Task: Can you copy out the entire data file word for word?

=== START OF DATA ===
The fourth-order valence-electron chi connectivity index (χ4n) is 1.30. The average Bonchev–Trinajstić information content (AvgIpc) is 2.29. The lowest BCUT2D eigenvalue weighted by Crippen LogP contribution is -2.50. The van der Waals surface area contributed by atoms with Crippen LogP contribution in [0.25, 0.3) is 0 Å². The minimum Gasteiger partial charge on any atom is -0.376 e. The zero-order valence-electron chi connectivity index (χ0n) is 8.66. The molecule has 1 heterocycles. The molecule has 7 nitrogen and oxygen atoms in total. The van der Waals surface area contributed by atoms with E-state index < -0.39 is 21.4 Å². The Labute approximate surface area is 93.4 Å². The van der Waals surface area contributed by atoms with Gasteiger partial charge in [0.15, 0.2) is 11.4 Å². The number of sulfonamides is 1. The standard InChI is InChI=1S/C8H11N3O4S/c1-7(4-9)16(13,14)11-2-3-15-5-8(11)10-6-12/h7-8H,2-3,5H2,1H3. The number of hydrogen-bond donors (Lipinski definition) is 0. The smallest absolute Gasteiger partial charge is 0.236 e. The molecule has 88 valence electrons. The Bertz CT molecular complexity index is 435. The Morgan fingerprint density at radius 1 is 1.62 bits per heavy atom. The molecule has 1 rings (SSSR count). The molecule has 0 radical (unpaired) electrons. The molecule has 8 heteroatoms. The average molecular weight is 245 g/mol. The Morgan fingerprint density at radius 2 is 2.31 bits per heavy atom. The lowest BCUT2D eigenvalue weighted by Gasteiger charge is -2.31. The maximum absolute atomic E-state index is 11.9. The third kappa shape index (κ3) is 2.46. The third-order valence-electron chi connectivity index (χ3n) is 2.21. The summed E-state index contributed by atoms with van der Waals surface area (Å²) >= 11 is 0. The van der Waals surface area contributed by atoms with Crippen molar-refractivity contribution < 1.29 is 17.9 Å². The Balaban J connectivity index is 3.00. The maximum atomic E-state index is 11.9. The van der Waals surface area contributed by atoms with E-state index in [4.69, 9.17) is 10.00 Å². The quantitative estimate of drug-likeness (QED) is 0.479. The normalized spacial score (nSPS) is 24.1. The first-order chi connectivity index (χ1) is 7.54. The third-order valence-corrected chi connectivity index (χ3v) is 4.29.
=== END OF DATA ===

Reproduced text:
The fourth-order valence-electron chi connectivity index (χ4n) is 1.30. The average Bonchev–Trinajstić information content (AvgIpc) is 2.29. The lowest BCUT2D eigenvalue weighted by Crippen LogP contribution is -2.50. The van der Waals surface area contributed by atoms with Crippen LogP contribution in [0.25, 0.3) is 0 Å². The minimum Gasteiger partial charge on any atom is -0.376 e. The zero-order valence-electron chi connectivity index (χ0n) is 8.66. The molecule has 1 heterocycles. The molecule has 7 nitrogen and oxygen atoms in total. The van der Waals surface area contributed by atoms with E-state index < -0.39 is 21.4 Å². The Labute approximate surface area is 93.4 Å². The van der Waals surface area contributed by atoms with Gasteiger partial charge in [0.15, 0.2) is 11.4 Å². The number of sulfonamides is 1. The standard InChI is InChI=1S/C8H11N3O4S/c1-7(4-9)16(13,14)11-2-3-15-5-8(11)10-6-12/h7-8H,2-3,5H2,1H3. The number of hydrogen-bond donors (Lipinski definition) is 0. The smallest absolute Gasteiger partial charge is 0.236 e. The molecule has 88 valence electrons. The Bertz CT molecular complexity index is 435. The Morgan fingerprint density at radius 1 is 1.62 bits per heavy atom. The molecule has 1 rings (SSSR count). The molecule has 0 radical (unpaired) electrons. The molecule has 8 heteroatoms. The average molecular weight is 245 g/mol. The Morgan fingerprint density at radius 2 is 2.31 bits per heavy atom. The lowest BCUT2D eigenvalue weighted by Gasteiger charge is -2.31. The maximum absolute atomic E-state index is 11.9. The third kappa shape index (κ3) is 2.46. The third-order valence-electron chi connectivity index (χ3n) is 2.21. The summed E-state index contributed by atoms with van der Waals surface area (Å²) >= 11 is 0. The van der Waals surface area contributed by atoms with Crippen molar-refractivity contribution < 1.29 is 17.9 Å². The Balaban J connectivity index is 3.00. The maximum atomic E-state index is 11.9. The van der Waals surface area contributed by atoms with E-state index in [4.69, 9.17) is 10.00 Å². The quantitative estimate of drug-likeness (QED) is 0.479. The normalized spacial score (nSPS) is 24.1. The first-order chi connectivity index (χ1) is 7.54. The third-order valence-corrected chi connectivity index (χ3v) is 4.29.